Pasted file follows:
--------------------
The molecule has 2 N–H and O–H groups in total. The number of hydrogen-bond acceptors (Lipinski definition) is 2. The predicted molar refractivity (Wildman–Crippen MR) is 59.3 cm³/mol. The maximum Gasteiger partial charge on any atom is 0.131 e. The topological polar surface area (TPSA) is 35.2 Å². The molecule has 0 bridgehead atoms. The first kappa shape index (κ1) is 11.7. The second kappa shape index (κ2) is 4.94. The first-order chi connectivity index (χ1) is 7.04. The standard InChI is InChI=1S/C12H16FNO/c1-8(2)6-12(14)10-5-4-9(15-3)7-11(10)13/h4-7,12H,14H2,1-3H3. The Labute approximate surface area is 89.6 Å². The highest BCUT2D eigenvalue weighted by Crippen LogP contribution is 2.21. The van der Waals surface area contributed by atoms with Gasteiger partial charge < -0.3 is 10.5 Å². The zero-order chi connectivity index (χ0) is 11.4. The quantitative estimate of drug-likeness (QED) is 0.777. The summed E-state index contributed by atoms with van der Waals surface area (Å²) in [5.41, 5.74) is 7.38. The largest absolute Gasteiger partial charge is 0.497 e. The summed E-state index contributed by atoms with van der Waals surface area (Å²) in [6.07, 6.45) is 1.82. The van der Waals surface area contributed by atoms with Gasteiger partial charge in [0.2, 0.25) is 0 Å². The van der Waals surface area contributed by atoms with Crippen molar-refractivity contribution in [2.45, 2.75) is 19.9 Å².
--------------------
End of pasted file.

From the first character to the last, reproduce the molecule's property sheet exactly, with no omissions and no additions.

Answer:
The molecule has 2 N–H and O–H groups in total. The number of hydrogen-bond acceptors (Lipinski definition) is 2. The predicted molar refractivity (Wildman–Crippen MR) is 59.3 cm³/mol. The maximum Gasteiger partial charge on any atom is 0.131 e. The topological polar surface area (TPSA) is 35.2 Å². The molecule has 0 bridgehead atoms. The first kappa shape index (κ1) is 11.7. The second kappa shape index (κ2) is 4.94. The first-order chi connectivity index (χ1) is 7.04. The standard InChI is InChI=1S/C12H16FNO/c1-8(2)6-12(14)10-5-4-9(15-3)7-11(10)13/h4-7,12H,14H2,1-3H3. The Labute approximate surface area is 89.6 Å². The highest BCUT2D eigenvalue weighted by Crippen LogP contribution is 2.21. The van der Waals surface area contributed by atoms with Gasteiger partial charge < -0.3 is 10.5 Å². The zero-order chi connectivity index (χ0) is 11.4. The quantitative estimate of drug-likeness (QED) is 0.777. The summed E-state index contributed by atoms with van der Waals surface area (Å²) in [5.41, 5.74) is 7.38. The largest absolute Gasteiger partial charge is 0.497 e. The summed E-state index contributed by atoms with van der Waals surface area (Å²) in [6.07, 6.45) is 1.82. The van der Waals surface area contributed by atoms with Gasteiger partial charge in [0.2, 0.25) is 0 Å². The van der Waals surface area contributed by atoms with Crippen molar-refractivity contribution in [2.45, 2.75) is 19.9 Å².